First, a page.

Not at all…. We all have a tremendous potential to be realised within the constraints of our genetic make-up. Most certainly if your body shape and fibre type predominate the Fast twitching Mesomorph then with the right balance of Nutrition, Training and Recovery, the sky is the limit. For the rest of us mere mortals, the Ectomorphs among us can look forward to a “cut” (definition) that would be the envy of any top class Body builder. And what of our middleman / woman – the Endomorph – with a little more attention to body fat reduction techniques – a physique that would be the envy of any Mesomorph.
Exercise and Muscular Hypertrophy
The range of exercises available to the individual wishing to improve their physic is phenomenal. And would no doubt allow us to extend this article by another dozen pages, however there are some very important principles that we can apply to these exercises that are well within the realms of this text.
Free – Weights or Machines?
Both have positive and negative aspects. As far as free-weights are concerned, on the positive side they are extremely versatile allowing for a greater inclusion of accessory musculature than the majority of modular resistance machines. Because of this, the calorie expenditure and intensity, exercise for exercise, is perceived by many as greater in free weights than in modular equipment and probably accounts for the popularity of free weights in general. On the negative side the risk of injury with free weights is much greater than with resistance machines, particularly when training alone. From a mechanical perspective, in any free weight exercise you are only as strong as the weakest point in the arc of movement (leverage).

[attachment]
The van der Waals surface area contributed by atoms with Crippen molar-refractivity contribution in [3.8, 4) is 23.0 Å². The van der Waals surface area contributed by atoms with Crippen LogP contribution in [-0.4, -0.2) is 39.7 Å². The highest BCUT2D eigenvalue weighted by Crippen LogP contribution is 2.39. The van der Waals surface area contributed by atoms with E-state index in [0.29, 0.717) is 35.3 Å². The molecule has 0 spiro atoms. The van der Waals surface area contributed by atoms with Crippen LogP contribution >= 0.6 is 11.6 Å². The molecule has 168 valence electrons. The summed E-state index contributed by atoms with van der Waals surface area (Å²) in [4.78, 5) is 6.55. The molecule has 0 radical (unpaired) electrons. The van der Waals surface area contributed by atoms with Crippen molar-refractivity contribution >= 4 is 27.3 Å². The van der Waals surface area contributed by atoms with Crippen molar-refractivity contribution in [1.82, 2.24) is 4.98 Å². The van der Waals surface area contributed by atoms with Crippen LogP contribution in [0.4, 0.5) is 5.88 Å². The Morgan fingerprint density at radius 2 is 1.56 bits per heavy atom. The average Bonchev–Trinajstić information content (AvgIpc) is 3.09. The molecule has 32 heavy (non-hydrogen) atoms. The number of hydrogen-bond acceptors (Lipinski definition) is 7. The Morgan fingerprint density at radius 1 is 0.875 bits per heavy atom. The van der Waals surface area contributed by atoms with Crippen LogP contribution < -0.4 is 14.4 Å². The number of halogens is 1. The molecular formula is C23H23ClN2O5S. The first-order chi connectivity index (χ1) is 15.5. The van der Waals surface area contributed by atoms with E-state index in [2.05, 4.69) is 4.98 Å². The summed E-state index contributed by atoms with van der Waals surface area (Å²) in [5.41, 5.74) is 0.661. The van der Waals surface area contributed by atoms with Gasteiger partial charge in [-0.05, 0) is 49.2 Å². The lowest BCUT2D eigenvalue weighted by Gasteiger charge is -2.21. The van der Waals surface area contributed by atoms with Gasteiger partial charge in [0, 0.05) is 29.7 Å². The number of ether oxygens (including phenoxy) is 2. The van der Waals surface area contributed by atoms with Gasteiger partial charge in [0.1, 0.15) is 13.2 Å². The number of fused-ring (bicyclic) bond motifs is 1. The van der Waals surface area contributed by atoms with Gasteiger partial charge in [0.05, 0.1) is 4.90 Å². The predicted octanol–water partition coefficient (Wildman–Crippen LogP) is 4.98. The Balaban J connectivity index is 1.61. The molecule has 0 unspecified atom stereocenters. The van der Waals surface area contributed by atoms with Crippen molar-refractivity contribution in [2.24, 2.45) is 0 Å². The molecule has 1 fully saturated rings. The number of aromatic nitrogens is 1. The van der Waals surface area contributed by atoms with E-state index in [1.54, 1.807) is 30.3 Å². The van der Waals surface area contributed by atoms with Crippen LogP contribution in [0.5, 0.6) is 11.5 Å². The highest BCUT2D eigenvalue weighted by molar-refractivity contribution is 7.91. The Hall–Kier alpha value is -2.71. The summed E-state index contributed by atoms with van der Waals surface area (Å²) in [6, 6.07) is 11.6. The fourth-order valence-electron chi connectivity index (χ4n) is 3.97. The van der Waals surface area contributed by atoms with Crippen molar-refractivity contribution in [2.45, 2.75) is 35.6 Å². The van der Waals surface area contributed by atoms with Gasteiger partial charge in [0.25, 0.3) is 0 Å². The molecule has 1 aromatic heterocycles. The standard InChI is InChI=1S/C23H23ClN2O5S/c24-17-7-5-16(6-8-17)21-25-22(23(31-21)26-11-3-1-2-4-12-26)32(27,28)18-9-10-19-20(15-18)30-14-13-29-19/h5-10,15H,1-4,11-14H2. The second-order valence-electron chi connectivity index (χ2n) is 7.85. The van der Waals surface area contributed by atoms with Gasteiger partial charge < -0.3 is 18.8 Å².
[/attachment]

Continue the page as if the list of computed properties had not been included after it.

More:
As far as machines are concerned, they are very safe and muscle specific allowing for changes in leverage via offset cams and pulleys. On the downside resistance machines tend to be so muscle specific that the total work carried out by associated musculature is far less than there free weight counterparts. I think it would also be fair to say that they do not have the versatility that is generally associated with free weights.
How often should I train?
This to a large extent is flexible around the time that you have available. Successful regimes can range anything from training one muscle group per day six days per week through to the more common four day split and alternate day training for the full body.
The amount of evidence based research on muscular Hypertrophy and optimum work / recovery ratio’s is very limited. This unfortunately gives rise to a lot of personalised “systems” that may or may not work for you. On that note my best advice to you would be to experiment with both work and recovery periods bearing in mind that there is growing consensus (again, as yet, not evidence) that after a heavy resistance work-out a muscle may require as much as four to five days to recovery completely.
How hard do I need to train?
Heavy weight and low rep / Lighter weight and higher rep? Both methods have staunch advocates and again research seems to be split. Those who believe that muscular growth or overload is best created by taking the target muscles to failure using whatever means necessary. And those who believe that it is best created by maximising the tension in a muscle without necessarily going to failure but more volitional fatigue.
To throw yet another hat into the ring I believe (and at this stage it is only my humble opinion) that in the same way that we all pre – dominate a particular body shape and muscle fibre type the methods for training should be different. An example of this might be: –
Mesomorph 3-5 sets 8 – 12 reps to failure
Ectomorph 3-5 sets 12 – 20 reps to volitional fatigue.
Endomorph 3-5 sets 8 – 12 reps to failure.
Per anatomical movement that each muscle group is responsible for.
Recovery is very closely linked to frequency and intensity. However the most important aspects of recovery are adequate sleep and optimum nutrition.